Made in a good signal area (consistent 3+ bars) downtown with no wifi in use on my Verizon 4S.
e. Phone call (low signal)
Made in a poor signal area (2 bars or less) particularly, my house. Battery drain is always excessive on my phone calls and I wondered if this was due to bad signal at my location.
f. Wifi downloads (full wifi strength)
My goal was to test downloading a lot of stuff and to see how much drain pure data use has on the iPhone. (You would expect web browsing time to be *better* than this since browser data use is not continuous.) I chose to use Instacast to batch-download a bunch of podcasts for about half an hour. I also kept the screen on this entire time using auto-lock = never in settings. *I expected this to be the higher extreme for active data use battery drain.*
g. Location based reminders (ambient drain)
Similar to the standby test, but to see how much additional drain that the location/GPS reminders have when geofence awareness is active.
3. Here are my results (note that I'm not a statistician and don't have real averages for you.)
Drainages each night -
100 > 98% (2%)
92 > 91% (1%)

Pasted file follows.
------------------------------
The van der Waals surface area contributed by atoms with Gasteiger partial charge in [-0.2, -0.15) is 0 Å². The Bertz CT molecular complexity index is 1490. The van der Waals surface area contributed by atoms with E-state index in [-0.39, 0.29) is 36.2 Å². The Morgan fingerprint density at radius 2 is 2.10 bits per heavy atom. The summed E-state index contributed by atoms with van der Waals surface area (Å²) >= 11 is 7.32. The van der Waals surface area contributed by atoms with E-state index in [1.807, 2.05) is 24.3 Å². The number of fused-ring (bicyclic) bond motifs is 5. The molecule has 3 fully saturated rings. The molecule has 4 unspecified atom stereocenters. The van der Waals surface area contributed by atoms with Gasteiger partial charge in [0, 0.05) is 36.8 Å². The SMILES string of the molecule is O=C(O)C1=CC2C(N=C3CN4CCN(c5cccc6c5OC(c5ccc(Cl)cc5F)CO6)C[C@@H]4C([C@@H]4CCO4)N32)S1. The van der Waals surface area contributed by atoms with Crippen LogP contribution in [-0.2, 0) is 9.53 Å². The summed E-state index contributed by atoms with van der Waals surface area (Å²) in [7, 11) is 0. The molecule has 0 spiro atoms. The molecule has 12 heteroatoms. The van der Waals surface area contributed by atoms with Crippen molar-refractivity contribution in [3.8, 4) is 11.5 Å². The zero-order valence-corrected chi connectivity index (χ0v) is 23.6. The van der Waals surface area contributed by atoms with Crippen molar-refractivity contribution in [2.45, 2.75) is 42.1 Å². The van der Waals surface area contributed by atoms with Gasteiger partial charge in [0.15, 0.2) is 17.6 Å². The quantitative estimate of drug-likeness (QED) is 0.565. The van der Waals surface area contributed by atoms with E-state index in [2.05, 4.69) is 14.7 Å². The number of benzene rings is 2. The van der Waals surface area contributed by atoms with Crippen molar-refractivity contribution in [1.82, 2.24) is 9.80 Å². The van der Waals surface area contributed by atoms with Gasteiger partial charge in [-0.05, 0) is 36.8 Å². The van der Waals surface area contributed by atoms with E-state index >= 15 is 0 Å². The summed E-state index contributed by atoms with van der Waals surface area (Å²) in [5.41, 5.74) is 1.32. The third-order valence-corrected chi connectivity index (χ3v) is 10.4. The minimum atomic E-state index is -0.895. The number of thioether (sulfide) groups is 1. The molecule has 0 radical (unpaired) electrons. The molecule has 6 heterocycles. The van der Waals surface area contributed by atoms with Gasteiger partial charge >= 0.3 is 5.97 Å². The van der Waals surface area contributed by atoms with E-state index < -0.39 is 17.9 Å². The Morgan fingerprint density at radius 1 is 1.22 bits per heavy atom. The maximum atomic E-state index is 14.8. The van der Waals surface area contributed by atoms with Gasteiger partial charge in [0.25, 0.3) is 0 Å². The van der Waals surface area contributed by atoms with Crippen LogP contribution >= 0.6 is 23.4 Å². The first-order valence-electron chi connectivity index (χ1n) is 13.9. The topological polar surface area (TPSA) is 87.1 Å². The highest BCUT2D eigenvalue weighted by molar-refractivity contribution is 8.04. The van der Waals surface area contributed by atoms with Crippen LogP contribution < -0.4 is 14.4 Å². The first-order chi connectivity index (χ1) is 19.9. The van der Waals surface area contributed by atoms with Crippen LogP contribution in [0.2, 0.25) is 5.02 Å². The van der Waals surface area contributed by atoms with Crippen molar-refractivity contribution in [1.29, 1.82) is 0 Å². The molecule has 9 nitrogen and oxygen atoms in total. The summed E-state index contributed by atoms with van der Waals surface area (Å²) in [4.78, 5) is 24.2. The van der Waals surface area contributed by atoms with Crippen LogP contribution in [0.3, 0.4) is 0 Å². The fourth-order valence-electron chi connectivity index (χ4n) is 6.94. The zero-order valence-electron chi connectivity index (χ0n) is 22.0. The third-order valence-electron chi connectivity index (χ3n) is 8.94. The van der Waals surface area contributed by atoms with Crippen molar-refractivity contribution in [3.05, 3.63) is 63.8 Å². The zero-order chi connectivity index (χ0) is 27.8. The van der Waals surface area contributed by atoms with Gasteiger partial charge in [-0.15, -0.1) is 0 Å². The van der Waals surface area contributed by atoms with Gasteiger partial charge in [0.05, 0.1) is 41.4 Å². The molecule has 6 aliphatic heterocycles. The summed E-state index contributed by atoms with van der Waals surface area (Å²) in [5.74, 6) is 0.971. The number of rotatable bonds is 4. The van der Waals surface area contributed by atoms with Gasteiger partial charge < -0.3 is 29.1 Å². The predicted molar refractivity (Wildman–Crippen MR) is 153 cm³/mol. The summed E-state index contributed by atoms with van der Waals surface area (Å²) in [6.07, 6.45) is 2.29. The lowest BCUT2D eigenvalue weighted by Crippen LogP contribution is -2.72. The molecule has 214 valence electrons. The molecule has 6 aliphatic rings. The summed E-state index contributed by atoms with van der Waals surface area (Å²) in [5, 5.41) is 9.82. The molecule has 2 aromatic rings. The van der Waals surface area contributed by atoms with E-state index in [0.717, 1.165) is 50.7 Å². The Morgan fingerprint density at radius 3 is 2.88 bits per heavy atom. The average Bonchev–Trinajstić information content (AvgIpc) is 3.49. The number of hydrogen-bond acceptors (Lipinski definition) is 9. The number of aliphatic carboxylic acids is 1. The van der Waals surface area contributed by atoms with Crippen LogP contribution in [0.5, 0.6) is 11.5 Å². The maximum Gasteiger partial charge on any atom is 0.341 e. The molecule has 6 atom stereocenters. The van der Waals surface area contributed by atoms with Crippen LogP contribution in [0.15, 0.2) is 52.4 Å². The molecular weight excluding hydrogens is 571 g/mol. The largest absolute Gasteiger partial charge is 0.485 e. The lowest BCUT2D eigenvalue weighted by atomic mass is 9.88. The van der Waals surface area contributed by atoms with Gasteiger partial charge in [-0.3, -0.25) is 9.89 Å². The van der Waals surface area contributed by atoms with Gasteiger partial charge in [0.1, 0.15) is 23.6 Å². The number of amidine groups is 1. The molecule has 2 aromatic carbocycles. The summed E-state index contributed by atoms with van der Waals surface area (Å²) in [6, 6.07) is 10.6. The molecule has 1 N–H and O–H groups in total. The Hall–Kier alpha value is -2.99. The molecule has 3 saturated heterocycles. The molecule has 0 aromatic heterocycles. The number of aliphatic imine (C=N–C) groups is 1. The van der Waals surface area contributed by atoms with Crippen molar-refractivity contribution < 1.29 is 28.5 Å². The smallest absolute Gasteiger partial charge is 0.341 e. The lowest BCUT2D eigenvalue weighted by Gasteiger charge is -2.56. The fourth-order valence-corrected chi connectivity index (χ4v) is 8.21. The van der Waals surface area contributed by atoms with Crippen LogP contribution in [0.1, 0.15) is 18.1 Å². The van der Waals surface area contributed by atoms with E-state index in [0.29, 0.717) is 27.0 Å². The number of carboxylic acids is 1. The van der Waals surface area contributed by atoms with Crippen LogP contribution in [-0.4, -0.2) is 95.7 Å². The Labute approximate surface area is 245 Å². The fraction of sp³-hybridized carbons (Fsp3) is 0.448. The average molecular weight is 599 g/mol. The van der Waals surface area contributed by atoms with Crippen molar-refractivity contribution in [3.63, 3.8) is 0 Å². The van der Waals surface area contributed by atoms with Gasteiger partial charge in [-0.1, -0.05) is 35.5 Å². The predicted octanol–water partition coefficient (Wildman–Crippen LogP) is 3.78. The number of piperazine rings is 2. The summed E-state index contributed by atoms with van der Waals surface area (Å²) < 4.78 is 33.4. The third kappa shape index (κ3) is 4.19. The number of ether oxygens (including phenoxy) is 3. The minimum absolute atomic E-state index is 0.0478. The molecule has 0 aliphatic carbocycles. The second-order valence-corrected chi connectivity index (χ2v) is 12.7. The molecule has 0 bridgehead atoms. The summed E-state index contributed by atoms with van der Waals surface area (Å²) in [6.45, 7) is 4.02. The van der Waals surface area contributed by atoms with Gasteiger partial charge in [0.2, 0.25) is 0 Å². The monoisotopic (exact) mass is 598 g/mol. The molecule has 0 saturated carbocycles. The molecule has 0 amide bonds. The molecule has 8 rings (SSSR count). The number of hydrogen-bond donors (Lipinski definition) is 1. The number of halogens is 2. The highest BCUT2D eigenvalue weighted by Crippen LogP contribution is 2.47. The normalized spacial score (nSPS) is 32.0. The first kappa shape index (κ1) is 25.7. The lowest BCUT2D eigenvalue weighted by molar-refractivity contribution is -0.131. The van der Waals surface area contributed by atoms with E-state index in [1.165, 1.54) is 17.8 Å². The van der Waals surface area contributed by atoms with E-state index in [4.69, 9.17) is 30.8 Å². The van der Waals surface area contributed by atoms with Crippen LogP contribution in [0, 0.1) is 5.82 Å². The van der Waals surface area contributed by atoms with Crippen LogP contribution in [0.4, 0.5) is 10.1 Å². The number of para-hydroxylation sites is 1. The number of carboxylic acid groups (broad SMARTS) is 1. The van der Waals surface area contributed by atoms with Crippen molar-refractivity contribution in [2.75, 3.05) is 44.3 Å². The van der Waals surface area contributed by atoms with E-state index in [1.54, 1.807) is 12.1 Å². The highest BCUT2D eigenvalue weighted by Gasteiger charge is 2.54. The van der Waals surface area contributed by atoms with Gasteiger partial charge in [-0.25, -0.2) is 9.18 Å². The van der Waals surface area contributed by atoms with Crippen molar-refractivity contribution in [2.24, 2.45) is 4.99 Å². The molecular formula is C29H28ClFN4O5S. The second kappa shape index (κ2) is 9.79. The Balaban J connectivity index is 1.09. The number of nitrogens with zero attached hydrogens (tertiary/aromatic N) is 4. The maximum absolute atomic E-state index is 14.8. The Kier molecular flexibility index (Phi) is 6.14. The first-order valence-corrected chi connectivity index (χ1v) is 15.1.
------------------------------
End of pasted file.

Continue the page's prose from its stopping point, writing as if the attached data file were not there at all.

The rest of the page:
50 > 49% (1%)
49 > 47% (2%)
Consistently my overnight drainage with the above settings is 1-3%. If I am fully charged, 1-2% (remember battery level is nonlinear at the extremes so this may be equivalent). During the day I measure a steady 1% loss over 3-4 hour increments. This puts my iPhone 4S in the same ~300 hour standby neighborhood, so I am satisfied with this.
B. Video streaming + Airplay (wifi)
84 > 76% (1h, 8%)
12 possible hours estimated
Using Instacast app to my Apple TV. Seems to use less battery life than Apple's total video time on the device (10 hours), but streaming would seem less strenuous than local display use. It is worth noting: when streaming an internet video over Airplay, I think (but can not confirm) that the AppleTV actually does the network retrieval and merely keeps the iPhone alive to sync playback time and status, so this should not be a strenuous iPhone task other than not being allowed to go into true idle standby (even if the screen is off, this is marked as active time in Usage).
C. Audio streaming + Airplay (wifi)
66 > 58% (45 minutes, 8%)
9 possible hours estimated
Using Instacast, but this time podcast is pre-downloaded. This is interesting because now the brunt of the work is on the iPhone (which must transfer the local podcast file to the Apple TV) instead of the Apple TV for the network transmission. *This seems to take more battery life than Video Airplay alone*, but that makes sense considering the iPhone wasn't actually doing much during Video airplay (due to the Apple TV handling the entire video streaming process). I am satisfied here, since I always expected Airplay transmission to be a battery drain.